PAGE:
Gen Z and Millennials in Western Europe think the fight against climate change is a collective effort, not an individual one. They rely on brands, politicians, and celebs, to take the environment seriously, and help to take action. But any brand wanting to showcase its efforts in the fight against climate change needs to be cautious not to make claims about their eco-actions that are inaccurate, or it might be accused of greenwashing. Young people are indeed increasingly on the lookout for brands that are misleading the public with false claims about their green efforts, and will not hesitate to formally complain about these brands—being truly a generation of activists. Governments and watchdog agencies in Europe are also getting stricter with companies’ environmental claims. A study by the European Commission found that 42% of green claims by brands are likely to be “exaggerated, false or deceptive.” And data from YPulse’s recent Cause Conundrum Trend Report shows that 53% of young Europeans say most brands are greenwashing.
There have been many examples of brands making the headlines this year because of greenwashing, to the point where a song warning brands about greenwashing was created. This was particularly noticeable in the retail industry, and YPulse informed you of the three fashion heavy-hitters in Western Europe that have been accused of greenwashing in the past few months. Here are three examples of other brands that have gotten the greenwashing label recently in Western Europe:
Unilever faced accusations of greenwashing over its ad claiming to be “kinder to our planet”
Unilever’s cleaning product brand Persil released an ad in the U.K. that features claims that its products are better for the environment. The ad showcases children helping the environment by going litter-picking on beaches full of trash, and includes the tagline “Tough on stains, kinder to our planet.” The U.K. Advertising Standards Authority (ASA) banned the ad on the basis of greenwashing, saying Unilever’s environmental claim was misleading and unfounded. Unilever tried to fight back, and made the point that its liquid detergent was truly helping the environment by cleaning effectively in low temperatures and fast cycles. But in the end, the agency maintained its ban, pointing at the mixed—and unclear—messages in the ad that were accused of misleading the public.
An advert from Coca-Cola subsidiary Innocent Drinks was banned in the U.K. for greenwashing
Earlier this year, Innocent Drinks launched the “Little Drinks, Big Dreams” campaign aiming at inspiring consumers to take action for the environment. The ad was a series of cute cartoon 30-second clips representing people—and an otter!—fighting climate change through various community actions. The U.K. Advertising Standards Authority—the same mentioned above—found that the campaign misled consumers by using messaging that suggested buying their products would benefit the planet. Innocent Drinks was accused of using the environmental cause to publicize its brand, while not showing any concrete evidence of putting eco-friendly measures into practice.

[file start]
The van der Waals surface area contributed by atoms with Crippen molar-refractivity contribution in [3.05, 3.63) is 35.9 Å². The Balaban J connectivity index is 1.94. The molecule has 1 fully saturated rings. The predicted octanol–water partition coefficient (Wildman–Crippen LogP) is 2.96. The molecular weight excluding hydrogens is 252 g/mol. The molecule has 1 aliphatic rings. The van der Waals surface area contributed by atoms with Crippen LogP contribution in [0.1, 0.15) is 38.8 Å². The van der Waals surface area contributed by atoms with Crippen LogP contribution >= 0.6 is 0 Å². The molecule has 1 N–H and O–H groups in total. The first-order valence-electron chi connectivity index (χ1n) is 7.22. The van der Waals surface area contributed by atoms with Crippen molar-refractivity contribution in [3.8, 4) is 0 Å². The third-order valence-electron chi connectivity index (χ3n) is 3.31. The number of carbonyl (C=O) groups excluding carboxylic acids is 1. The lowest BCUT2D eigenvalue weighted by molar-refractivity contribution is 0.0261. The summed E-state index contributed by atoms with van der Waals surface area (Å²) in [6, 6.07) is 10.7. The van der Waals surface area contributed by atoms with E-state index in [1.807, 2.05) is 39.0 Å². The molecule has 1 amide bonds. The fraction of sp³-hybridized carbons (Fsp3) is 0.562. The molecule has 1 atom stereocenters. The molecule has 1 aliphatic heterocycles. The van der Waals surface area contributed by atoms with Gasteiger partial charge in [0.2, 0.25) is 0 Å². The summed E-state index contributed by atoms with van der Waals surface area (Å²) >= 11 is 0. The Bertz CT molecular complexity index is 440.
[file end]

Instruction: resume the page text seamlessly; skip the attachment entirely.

Young consumers are growing increasingly vigilant about brands doing good—and putting their money where their mouth is. Seventy-nine percent of young Europeans say all brands should do some sort of social good / charitable work. Innocent’s pulled advert shows that young consumers—and government entities—want to that social good to be real action, not just feel-good messaging.
And the latest brand to be called out for greenwashing is…a bank
Even more recently, HSBC was asked by the U.K. advertising regulator to remove a series of ads featuring the tagline “Climate Change Doesn’t Do Borders,” following complaints from environmental activists. The London-based bank had been advertising about its efforts to be sustainable for a while now, but this time it’s been considered greenwashing since it lacked significant evidence that the company was indeed helping the environment.
Young Europeans rely on brands to help them fight climate change, with 82% saying they think brands should talk to consumers about climate change. But those brands need to be cautious, as young people are increasingly on the lookout for ads and campaigns that are misleading the public with false claims about their green actions.